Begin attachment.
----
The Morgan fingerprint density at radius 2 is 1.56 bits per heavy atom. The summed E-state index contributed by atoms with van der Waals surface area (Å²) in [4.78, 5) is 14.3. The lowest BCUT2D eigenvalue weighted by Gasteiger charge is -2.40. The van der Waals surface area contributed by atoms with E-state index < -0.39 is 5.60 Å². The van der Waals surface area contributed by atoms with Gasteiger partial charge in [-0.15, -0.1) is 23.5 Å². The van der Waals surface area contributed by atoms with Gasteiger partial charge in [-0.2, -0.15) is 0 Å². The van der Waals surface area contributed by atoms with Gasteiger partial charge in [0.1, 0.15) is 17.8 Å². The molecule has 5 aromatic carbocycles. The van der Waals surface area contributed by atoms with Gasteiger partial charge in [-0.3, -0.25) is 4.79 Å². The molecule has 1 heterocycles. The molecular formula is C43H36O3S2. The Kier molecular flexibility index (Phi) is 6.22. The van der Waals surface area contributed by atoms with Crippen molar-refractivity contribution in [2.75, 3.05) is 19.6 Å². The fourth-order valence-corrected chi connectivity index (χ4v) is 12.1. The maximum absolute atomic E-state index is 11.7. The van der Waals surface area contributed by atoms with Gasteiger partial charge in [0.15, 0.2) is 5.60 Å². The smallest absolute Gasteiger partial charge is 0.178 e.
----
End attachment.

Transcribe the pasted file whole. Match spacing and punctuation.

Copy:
The Morgan fingerprint density at radius 2 is 1.56 bits per heavy atom. The summed E-state index contributed by atoms with van der Waals surface area (Å²) in [4.78, 5) is 14.3. The lowest BCUT2D eigenvalue weighted by Gasteiger charge is -2.40. The van der Waals surface area contributed by atoms with E-state index < -0.39 is 5.60 Å². The van der Waals surface area contributed by atoms with Gasteiger partial charge in [-0.15, -0.1) is 23.5 Å². The van der Waals surface area contributed by atoms with Gasteiger partial charge in [-0.2, -0.15) is 0 Å². The van der Waals surface area contributed by atoms with Gasteiger partial charge in [0.1, 0.15) is 17.8 Å². The molecule has 5 aromatic carbocycles. The van der Waals surface area contributed by atoms with Gasteiger partial charge in [-0.3, -0.25) is 4.79 Å². The molecule has 1 heterocycles. The molecular formula is C43H36O3S2. The Kier molecular flexibility index (Phi) is 6.22. The van der Waals surface area contributed by atoms with Crippen molar-refractivity contribution in [2.75, 3.05) is 19.6 Å². The fourth-order valence-corrected chi connectivity index (χ4v) is 12.1. The maximum absolute atomic E-state index is 11.7. The van der Waals surface area contributed by atoms with Gasteiger partial charge in [0.15, 0.2) is 5.60 Å². The smallest absolute Gasteiger partial charge is 0.178 e.